Mysterious Istanbul (or is that Constantinople?)
Istanbul has always had a fascination for me with exotic harems, spices, silks, and sultans.
Childhood fantasies populated my thoughts until I reached Dorothy Dunnett and her Lymond Chronicles. Her brilliant writing brought my fantasies sharply into focus.
Pawn in Frankincense is the 4th installment in the series and is set in the Istanbul court of Sulieman the Magnificent. Ottoman empire but very Byzantine atmosphere.
While not a mystery in the classic sense, Lymond himself is mysterious enough.
Dunnett inspired me to put Istanbul on my list of must-visit places.
I’m really excited about the beginning of the new HBO series based on the Dunnett books. (I hope they get to Istanbul soon).
A mystery series set in modern Istanbul written by Barbara Nadel features Inspector Ikmen. Reminiscent of Donna Leon’s Venetian series with Commissaire Guido Brunetti, it has a strong sense of place and a sympathetic protagonist. The first book is Belshazzar’s Daughter published now by Felony and Mayhem.
After my first trip to Istanbul, the series provides little memory jolts (like the underground cisterns, the Blue Mosque) and stimulates thoughts of a return visit.
Another Istanbul mystery series is the Inspector Yashim series written by Jason Goodwin and is set at the end of the Ottoman empire. The first Inspector Yashim mystery, The Janissary Tree, is set in 1836 and features the eunuch, cook and sleuth looking into a series of grisly murders designed to halt sweeping political changes by the current sultan.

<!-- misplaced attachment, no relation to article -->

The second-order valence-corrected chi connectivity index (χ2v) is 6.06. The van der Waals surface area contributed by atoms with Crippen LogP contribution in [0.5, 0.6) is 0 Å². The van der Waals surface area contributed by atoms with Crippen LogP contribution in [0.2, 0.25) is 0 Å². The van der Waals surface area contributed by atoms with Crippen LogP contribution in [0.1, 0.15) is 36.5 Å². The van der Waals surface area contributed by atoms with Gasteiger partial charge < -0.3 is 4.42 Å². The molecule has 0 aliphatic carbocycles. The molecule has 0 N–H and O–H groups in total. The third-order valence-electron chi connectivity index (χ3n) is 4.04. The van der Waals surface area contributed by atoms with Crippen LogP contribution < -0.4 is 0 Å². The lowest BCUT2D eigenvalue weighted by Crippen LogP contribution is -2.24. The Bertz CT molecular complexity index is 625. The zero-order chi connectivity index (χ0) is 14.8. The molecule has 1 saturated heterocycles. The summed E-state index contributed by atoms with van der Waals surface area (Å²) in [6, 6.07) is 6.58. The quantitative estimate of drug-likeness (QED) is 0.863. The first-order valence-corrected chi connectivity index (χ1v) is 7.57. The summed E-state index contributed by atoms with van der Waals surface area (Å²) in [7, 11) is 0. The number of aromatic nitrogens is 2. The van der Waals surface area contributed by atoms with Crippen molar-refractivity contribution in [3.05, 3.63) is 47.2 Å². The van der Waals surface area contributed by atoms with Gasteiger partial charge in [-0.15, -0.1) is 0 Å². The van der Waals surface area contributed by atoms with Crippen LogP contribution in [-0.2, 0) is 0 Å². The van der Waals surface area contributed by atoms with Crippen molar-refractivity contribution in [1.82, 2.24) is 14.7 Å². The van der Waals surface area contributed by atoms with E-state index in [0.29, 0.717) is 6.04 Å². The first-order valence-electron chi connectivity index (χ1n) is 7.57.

Jason’s first book, Lords of the Horizon, exposes his historian’s roots. Lords of the Horizon is a history of the Ottoman empire from the 13th to the 20th century.
The last novel I'll mention is set in Constantinople during the struggles between the Western (Roman) church and the Eastern (Orthodox) church. The Sheen on the Silk is written by Anne Perry (of much mystery fame) and gives us another perspective on the times of this ancient city. Not a total mystery but compelling nonetheless.
The Sheen on the Silk sent me off to look at Byzantine history. Lost to the West by Lars Brownworth reads like a novel and is endlessly fascinating.
This is only a sampling of the many opportunities to learn about Istanbul/Constantinople while being wonderfully entertained. When a city has been a major center of culture for 16 centuries, there is much to explore!